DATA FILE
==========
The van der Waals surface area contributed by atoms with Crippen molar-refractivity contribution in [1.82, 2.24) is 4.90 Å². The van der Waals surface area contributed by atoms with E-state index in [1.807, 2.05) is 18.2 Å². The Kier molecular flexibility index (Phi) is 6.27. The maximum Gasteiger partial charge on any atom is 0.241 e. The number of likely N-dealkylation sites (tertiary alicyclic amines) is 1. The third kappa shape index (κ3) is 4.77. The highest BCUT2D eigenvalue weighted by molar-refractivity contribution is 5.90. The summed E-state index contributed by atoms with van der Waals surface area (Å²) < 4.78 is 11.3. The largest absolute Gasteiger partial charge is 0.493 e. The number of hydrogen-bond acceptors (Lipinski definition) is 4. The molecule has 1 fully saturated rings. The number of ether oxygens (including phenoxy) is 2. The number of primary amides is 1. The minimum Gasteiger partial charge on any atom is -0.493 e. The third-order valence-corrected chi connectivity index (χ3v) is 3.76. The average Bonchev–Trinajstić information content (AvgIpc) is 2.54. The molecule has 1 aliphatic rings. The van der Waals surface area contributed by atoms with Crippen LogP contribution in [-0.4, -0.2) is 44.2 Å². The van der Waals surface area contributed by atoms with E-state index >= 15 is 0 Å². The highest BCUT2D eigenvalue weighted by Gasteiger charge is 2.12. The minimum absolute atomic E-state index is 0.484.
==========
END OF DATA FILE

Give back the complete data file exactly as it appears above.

The van der Waals surface area contributed by atoms with Crippen molar-refractivity contribution in [1.82, 2.24) is 4.90 Å². The van der Waals surface area contributed by atoms with E-state index in [1.807, 2.05) is 18.2 Å². The Kier molecular flexibility index (Phi) is 6.27. The maximum Gasteiger partial charge on any atom is 0.241 e. The number of likely N-dealkylation sites (tertiary alicyclic amines) is 1. The third kappa shape index (κ3) is 4.77. The highest BCUT2D eigenvalue weighted by molar-refractivity contribution is 5.90. The summed E-state index contributed by atoms with van der Waals surface area (Å²) < 4.78 is 11.3. The largest absolute Gasteiger partial charge is 0.493 e. The number of hydrogen-bond acceptors (Lipinski definition) is 4. The molecule has 1 fully saturated rings. The number of ether oxygens (including phenoxy) is 2. The number of primary amides is 1. The minimum Gasteiger partial charge on any atom is -0.493 e. The third-order valence-corrected chi connectivity index (χ3v) is 3.76. The average Bonchev–Trinajstić information content (AvgIpc) is 2.54. The molecule has 1 aliphatic rings. The van der Waals surface area contributed by atoms with Crippen LogP contribution in [-0.4, -0.2) is 44.2 Å². The van der Waals surface area contributed by atoms with E-state index >= 15 is 0 Å². The highest BCUT2D eigenvalue weighted by Gasteiger charge is 2.12. The minimum absolute atomic E-state index is 0.484.